South Korea's telecommunications regulator has slapped a fine against Chinese-owned short-video streaming platform TikTok for allegedly mishandling the personal data of its underage users. The penalty marks TikTok's latest run-in with global regulators after it was outright banned in India late last month.

On Wednesday, the Korea Communications Commission (KCC) had imposed a fine of 186 million won or roughly $155,000 on the popular short video app. The agency accused the company of illegally collecting the personal information of underage users, aged below 14 years-old, without consent from their parents or legal guardians. The agency added that TikTok was also guilty of failing to notify users in South Korea that some of their data would be transferred to data servers abroad.

According to reports citing statements issued by the KCC, TikTok had apparently collected thousands of individual pieces of data from its users, some of which were transferred to its servers in the U.S. and Singapore. TikTok and its owner ByteDance have yet to issue a formal response to the KCC's accusations.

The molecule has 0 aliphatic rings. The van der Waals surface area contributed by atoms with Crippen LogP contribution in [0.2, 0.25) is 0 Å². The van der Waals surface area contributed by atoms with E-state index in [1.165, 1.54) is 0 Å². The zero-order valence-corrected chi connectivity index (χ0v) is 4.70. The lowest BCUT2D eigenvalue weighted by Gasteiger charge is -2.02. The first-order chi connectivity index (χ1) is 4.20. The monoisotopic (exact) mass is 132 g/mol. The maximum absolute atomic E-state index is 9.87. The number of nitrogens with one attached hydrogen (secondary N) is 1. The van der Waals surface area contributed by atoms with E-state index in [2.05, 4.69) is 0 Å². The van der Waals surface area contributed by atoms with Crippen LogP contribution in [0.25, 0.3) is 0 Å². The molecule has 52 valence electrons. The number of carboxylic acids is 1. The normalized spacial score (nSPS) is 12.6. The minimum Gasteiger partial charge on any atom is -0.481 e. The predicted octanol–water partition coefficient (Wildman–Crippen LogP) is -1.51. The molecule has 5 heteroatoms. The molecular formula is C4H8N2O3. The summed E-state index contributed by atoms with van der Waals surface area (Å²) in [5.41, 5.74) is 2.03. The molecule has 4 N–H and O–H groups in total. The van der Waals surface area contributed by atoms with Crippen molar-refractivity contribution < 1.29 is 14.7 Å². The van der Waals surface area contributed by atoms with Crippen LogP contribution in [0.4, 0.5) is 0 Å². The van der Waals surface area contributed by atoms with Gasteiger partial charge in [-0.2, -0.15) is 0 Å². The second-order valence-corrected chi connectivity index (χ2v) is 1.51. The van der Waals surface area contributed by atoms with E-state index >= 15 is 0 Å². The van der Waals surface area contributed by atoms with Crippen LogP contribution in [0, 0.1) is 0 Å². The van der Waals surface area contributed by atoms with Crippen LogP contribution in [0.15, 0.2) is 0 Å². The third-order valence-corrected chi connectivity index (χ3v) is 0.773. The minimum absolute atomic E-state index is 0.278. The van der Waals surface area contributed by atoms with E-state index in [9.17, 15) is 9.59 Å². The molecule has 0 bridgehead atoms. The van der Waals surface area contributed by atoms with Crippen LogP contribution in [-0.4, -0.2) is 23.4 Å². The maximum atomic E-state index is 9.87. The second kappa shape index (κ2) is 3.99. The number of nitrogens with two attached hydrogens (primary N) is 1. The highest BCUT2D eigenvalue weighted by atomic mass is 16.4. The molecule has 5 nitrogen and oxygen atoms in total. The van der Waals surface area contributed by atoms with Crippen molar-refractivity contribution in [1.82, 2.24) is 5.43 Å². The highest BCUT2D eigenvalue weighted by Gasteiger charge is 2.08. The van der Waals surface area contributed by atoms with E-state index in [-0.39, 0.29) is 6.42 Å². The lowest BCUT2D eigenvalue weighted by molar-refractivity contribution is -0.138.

Since it was launched internationally back in 2017, TikTok has become one of the world's most downloaded mobile apps with hundreds of millions of users worldwide. The app's popularity has managed to get the attention of regulators in countries such as India and the U.S., both of which have standing disputes with China.

U.S. lawmakers and regulators have accused TikTok and other Chinese social media apps of being potential national security risks. Earlier this month, U.S. Secretary of State Mike Pompeo revealed that the White House is considering an outright ban on the use of Chinese social media apps in the country.

Late last month, India's Ministry of Electronics and Information Technology issued an interim order than banned TikTok and 58 other Chinese apps. The decision to ban the app was made after a public outcry to boycott Chinese products following a deadly border clash between Indian and Chinese troops.

Despite being banned in India and threats of a similar ban in the U.S., TikTok's global adoption still continues to grow to this day. Last month, the app was the world's most downloaded non-gaming mobile app, beating other popular social media and streaming apps such as YouTube and Twitter. According to data published by analytics firm Sensor Tower, TikTok was downloaded and installed more than 87 million times in June.

The same report revealed that India still had the most downloads of the app, accounting for 18.8 percent of the total. In South Korea, TikTok remained to be the most downloaded video-sharing app, ahead of locally-developed and other international mobile apps.